Research into the indigenous yeasts fuelling Greystone's vineyard and winery ferments will help capture the "microbiological terroir" of the Wairarapa land.
“Because you could see the potential for quite a fruitful harvest was there.” Unlike those slopes, which escaped damage from mid-Spring frosts, the lower terraces of the estate yielded far less than anticipated, meaning volumes of the company’s estate wines will be limited. “We expected yields to be down about 50 percent across both of our vineyards and throughout North Canterbury,” he says. “Some spots were far better and some far more in reality, but overall, 50 percent down seemed to be about we finished up.”
Getting some of the best hillside crops ever, “if not the best”, means Greystone will have good stocks of higher tier wines, and he anticipates heavy demand, thanks to “amazing” quality. “It was the third vintage in a row where we have had superb harvest weather, and the weather preceding harvest as well.” Dry conditions meant the fruit had purity and good flavours, and gave the crew the ability to pick when it was optimum, he says. “That has flowed right through from the tank to barrel and we are really thrilled with the quality involved... It’s a really strong vintage, which is important for a small vintage.”
Now there will be a “juggling exercise” to make sure loyal customers and distributors have what they need to get through, and he expects less exploration of new markets. Greystone Wines General Manager of Sales and Marketing Nik Mavromatis has spent the past two months working with distributors to discuss the best way forward, says Dom, noting that having multiple varieties and staggered releases means they won’t have to absorb the hit in a single year. Initially there will be pressure on some whites, in 2022 the barrel fermented Sauvignon and Chardonnay will be light on supply, and by 2023 Pinot Noir will follow suit.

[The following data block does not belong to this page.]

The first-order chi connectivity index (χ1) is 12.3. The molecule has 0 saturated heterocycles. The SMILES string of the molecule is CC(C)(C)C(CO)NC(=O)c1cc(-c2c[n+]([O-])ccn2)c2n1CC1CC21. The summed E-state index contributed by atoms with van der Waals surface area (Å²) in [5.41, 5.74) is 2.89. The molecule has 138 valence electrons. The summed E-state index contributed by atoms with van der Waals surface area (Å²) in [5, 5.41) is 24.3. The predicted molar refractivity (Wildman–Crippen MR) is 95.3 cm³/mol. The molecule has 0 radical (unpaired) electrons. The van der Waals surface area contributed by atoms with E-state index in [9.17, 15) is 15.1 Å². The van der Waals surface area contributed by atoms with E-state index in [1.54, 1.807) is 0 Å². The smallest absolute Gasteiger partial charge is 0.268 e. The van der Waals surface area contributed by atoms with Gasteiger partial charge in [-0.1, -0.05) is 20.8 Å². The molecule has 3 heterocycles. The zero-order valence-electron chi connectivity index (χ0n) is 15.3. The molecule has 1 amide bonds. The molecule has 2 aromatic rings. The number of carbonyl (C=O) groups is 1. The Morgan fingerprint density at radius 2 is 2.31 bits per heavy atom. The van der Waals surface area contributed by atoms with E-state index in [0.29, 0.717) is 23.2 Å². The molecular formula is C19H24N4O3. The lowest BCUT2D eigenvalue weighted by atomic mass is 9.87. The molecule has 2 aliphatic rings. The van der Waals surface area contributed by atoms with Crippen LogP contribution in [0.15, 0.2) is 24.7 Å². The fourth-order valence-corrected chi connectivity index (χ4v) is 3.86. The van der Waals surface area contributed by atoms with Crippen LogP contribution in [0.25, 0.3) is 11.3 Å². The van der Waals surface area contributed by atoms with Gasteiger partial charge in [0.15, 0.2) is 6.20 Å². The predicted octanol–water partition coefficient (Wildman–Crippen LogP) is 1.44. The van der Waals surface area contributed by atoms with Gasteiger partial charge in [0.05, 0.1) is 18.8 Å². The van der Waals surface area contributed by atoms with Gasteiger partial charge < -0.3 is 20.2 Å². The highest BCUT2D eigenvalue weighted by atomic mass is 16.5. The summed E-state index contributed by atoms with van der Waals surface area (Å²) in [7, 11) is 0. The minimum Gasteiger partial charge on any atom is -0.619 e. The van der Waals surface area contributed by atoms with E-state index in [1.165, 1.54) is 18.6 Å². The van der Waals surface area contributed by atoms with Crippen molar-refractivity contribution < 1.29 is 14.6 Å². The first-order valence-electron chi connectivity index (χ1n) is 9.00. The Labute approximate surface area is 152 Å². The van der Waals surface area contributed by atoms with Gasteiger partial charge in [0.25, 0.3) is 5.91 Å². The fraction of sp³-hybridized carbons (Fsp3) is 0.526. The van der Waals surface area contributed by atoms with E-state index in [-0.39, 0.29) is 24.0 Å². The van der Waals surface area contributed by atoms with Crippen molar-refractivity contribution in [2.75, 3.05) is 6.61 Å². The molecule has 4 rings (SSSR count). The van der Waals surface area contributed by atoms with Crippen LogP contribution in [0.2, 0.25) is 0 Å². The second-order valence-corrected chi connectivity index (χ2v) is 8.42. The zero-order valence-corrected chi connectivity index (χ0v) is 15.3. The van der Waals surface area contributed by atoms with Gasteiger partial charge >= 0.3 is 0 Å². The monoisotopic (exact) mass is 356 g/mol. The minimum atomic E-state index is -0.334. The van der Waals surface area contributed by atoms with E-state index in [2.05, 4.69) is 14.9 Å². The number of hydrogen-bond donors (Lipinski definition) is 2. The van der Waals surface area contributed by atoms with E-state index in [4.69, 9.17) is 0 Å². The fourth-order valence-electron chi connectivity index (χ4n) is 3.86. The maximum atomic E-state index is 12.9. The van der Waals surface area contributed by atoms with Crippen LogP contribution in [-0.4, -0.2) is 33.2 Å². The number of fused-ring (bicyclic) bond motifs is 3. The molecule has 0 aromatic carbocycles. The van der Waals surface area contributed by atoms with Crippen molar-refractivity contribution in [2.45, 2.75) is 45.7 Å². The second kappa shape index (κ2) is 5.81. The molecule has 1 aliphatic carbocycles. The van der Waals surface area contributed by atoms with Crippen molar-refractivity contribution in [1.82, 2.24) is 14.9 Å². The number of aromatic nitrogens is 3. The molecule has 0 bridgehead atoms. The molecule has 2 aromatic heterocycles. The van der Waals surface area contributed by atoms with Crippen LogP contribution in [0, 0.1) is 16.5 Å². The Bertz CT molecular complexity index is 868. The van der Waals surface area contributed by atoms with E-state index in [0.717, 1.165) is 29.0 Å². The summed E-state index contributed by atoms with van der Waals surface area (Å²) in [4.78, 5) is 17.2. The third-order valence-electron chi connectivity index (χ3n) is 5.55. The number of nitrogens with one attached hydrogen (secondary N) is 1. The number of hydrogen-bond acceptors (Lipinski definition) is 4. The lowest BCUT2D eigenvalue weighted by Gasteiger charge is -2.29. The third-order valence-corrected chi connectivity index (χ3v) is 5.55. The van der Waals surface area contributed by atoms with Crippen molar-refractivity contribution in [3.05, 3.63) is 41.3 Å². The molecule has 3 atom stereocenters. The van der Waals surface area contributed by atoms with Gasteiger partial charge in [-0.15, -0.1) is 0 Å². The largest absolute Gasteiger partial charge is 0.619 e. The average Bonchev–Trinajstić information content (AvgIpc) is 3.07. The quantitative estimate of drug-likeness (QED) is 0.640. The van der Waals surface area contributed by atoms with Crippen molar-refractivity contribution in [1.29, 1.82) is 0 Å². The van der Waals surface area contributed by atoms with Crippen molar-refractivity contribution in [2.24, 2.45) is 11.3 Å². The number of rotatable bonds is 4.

Over at Black Estate, co-owner and winemaker Nicolas Brown says the frost in mid-September and early October damaged early bud growth, followed by poor weather at the start of flowering in mid-November, reducing bunch and berry size. Dry, windy conditions in late February exacerbated the situation, causing shrivelled berries, he says. However, low yields with small clusters allowed harvest to move quickly across the three hillside vineyards, “which was useful as brix increased rapidly in some blocks”. He says they were grateful to have attracted a strong team to assist with hand picking, which started a week earlier than predicted, on 8 March, and was all over by early April. “Since harvest we have seen unusually dry conditions persist, which would mean perfect ripening for any producers with later ripening or late harvest varieties so I would expect some exciting wines made throughout the valley.”
Co-owner Penelope Naish says the next challenge is in meeting demand. “We are going to have to be very careful with how we allocate our wines, but we are a small winery so it’s possible for us.” Many of their wines are sold direct to consumer within New Zealand, but they will be a little more careful with their export markets, and “managing that to make sure everyone gets a little bit,” she says. “It is what it is and as long as we are making quality wine and getting the right margin for it, our business model can work - but perhaps we don’t need to do so much marketing.”